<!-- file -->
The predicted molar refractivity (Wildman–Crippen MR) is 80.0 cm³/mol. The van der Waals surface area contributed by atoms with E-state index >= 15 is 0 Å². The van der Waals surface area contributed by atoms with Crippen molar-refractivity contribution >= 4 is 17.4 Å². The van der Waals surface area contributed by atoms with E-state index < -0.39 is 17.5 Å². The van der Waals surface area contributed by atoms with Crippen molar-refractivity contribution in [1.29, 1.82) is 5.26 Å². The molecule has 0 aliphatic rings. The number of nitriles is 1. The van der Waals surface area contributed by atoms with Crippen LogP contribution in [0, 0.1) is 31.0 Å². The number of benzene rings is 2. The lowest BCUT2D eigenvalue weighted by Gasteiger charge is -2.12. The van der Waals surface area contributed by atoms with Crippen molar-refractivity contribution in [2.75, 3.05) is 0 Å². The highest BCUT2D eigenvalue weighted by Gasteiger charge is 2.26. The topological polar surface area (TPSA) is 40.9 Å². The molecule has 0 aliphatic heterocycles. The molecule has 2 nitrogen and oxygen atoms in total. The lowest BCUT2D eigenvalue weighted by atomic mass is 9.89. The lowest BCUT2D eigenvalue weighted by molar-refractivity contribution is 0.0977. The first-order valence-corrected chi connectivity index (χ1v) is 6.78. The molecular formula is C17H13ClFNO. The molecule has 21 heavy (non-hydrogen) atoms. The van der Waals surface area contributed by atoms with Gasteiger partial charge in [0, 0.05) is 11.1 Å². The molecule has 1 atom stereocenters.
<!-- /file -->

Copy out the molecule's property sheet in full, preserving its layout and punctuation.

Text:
The predicted molar refractivity (Wildman–Crippen MR) is 80.0 cm³/mol. The van der Waals surface area contributed by atoms with E-state index >= 15 is 0 Å². The van der Waals surface area contributed by atoms with Crippen molar-refractivity contribution >= 4 is 17.4 Å². The van der Waals surface area contributed by atoms with E-state index < -0.39 is 17.5 Å². The van der Waals surface area contributed by atoms with Crippen molar-refractivity contribution in [1.29, 1.82) is 5.26 Å². The molecule has 0 aliphatic rings. The number of nitriles is 1. The van der Waals surface area contributed by atoms with Crippen LogP contribution in [0, 0.1) is 31.0 Å². The number of benzene rings is 2. The lowest BCUT2D eigenvalue weighted by Gasteiger charge is -2.12. The van der Waals surface area contributed by atoms with Crippen molar-refractivity contribution in [2.75, 3.05) is 0 Å². The highest BCUT2D eigenvalue weighted by Gasteiger charge is 2.26. The topological polar surface area (TPSA) is 40.9 Å². The molecule has 0 aliphatic heterocycles. The molecule has 2 nitrogen and oxygen atoms in total. The lowest BCUT2D eigenvalue weighted by atomic mass is 9.89. The lowest BCUT2D eigenvalue weighted by molar-refractivity contribution is 0.0977. The first-order valence-corrected chi connectivity index (χ1v) is 6.78. The molecular formula is C17H13ClFNO. The molecule has 21 heavy (non-hydrogen) atoms. The van der Waals surface area contributed by atoms with Gasteiger partial charge in [0, 0.05) is 11.1 Å². The molecule has 1 atom stereocenters.